By Dipo Olowookere
Stanbic IBTC Bank Plc has commenced the sale of its series 3 commercial paper under its N100 billion multicurrency commercial paper programme.
The financial institution intends to sell N20 billion worth of the corporate debt instrument to interested investors in a period of one week.
Subscription for the commercial paper commenced on Thursday, January 20, 2022, and will end on Thursday, January 27, 2022, according to details of the exercise obtained by Business Post.
It was gathered that the tenor of the commercial paper is 269 days, maturing on Thursday, October 27, 2022, and it is with a discount rate of 9.00 per cent and an implied yield of 9.64 per cent.
Subscription for the Stanbic IBTC series 3 commercial paper is a minimum of N5 million and subsequent addition of N1 million.
According to the programme memorandum, the net proceeds from the paper would be used solely to support the company’s short-term funding requirements, as part of its asset and liability management strategy for its banking operations.
As for the payment at maturity, the issuer said only noteholders named in the register as at the close of business on the relevant last day “shall be entitled to payment of amounts due and payable in respect of notes.”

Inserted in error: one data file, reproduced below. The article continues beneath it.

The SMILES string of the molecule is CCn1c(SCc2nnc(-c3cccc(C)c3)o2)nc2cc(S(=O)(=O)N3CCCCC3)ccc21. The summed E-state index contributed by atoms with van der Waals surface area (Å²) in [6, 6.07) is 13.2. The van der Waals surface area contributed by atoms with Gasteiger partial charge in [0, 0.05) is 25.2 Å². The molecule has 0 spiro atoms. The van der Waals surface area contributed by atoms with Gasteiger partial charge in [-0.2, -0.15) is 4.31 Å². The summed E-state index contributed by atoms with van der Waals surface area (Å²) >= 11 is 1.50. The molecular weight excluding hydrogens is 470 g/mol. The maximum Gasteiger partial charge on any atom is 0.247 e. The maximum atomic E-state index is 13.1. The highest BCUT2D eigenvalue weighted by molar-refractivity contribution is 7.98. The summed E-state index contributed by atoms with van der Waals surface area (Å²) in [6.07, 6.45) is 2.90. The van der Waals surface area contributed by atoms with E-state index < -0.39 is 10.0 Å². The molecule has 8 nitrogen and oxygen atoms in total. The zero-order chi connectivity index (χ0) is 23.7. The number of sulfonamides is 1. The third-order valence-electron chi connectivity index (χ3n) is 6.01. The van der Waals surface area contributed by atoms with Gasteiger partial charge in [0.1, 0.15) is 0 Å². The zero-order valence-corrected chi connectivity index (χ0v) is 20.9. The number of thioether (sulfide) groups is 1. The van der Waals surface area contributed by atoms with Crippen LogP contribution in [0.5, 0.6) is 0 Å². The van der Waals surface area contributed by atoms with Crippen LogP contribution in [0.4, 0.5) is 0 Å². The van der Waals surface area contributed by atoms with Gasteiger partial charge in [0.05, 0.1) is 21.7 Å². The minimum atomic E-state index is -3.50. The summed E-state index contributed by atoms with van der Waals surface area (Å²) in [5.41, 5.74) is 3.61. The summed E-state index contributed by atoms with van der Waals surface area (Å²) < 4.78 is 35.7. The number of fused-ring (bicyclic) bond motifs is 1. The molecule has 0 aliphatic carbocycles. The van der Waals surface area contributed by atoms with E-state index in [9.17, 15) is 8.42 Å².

Stanbic IBTC Bank PLC emerged from the merger of Stanbic Bank Nigeria Limited with IBTC Chartered Bank Plc in September 2007.
IBTC Chartered Bank Plc was itself a merger of three institutions (Investment Banking &Trust Company Plc (IBTC Bank), Chartered Bank Plc. and Regent Bank Plc.).
Stanbic IBTC Bank offers its clients a wide range of commercial banking products through its 180 branches spread across every state in Nigeria, and via a range of self-service channels powered by sophisticated technology to bring convenient banking to clients.
The lender is also a key player in financial inclusion and is poised to take banking to the doorsteps of its clients in different personal and business categories who desire bespoke banking services.